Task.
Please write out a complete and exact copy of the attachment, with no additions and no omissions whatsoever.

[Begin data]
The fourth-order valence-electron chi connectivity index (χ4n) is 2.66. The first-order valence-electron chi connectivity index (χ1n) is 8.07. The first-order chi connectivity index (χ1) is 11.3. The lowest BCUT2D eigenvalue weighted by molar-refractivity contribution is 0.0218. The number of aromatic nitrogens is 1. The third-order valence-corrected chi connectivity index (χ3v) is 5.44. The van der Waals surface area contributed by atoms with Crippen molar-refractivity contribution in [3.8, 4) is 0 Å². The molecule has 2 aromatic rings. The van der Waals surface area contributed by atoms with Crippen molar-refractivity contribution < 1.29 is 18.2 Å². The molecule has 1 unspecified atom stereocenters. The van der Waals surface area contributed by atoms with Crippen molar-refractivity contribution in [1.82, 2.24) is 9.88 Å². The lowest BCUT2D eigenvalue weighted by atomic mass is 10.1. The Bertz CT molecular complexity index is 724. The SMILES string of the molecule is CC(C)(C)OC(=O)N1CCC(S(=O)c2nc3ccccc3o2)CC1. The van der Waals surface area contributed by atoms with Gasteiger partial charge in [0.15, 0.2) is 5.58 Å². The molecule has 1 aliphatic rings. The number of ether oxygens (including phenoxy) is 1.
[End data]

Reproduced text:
The fourth-order valence-electron chi connectivity index (χ4n) is 2.66. The first-order valence-electron chi connectivity index (χ1n) is 8.07. The first-order chi connectivity index (χ1) is 11.3. The lowest BCUT2D eigenvalue weighted by molar-refractivity contribution is 0.0218. The number of aromatic nitrogens is 1. The third-order valence-corrected chi connectivity index (χ3v) is 5.44. The van der Waals surface area contributed by atoms with Crippen molar-refractivity contribution in [3.8, 4) is 0 Å². The molecule has 2 aromatic rings. The van der Waals surface area contributed by atoms with Crippen molar-refractivity contribution < 1.29 is 18.2 Å². The molecule has 1 unspecified atom stereocenters. The van der Waals surface area contributed by atoms with Crippen molar-refractivity contribution in [1.82, 2.24) is 9.88 Å². The lowest BCUT2D eigenvalue weighted by atomic mass is 10.1. The Bertz CT molecular complexity index is 724. The SMILES string of the molecule is CC(C)(C)OC(=O)N1CCC(S(=O)c2nc3ccccc3o2)CC1. The van der Waals surface area contributed by atoms with Gasteiger partial charge in [0.15, 0.2) is 5.58 Å². The molecule has 1 aliphatic rings. The number of ether oxygens (including phenoxy) is 1.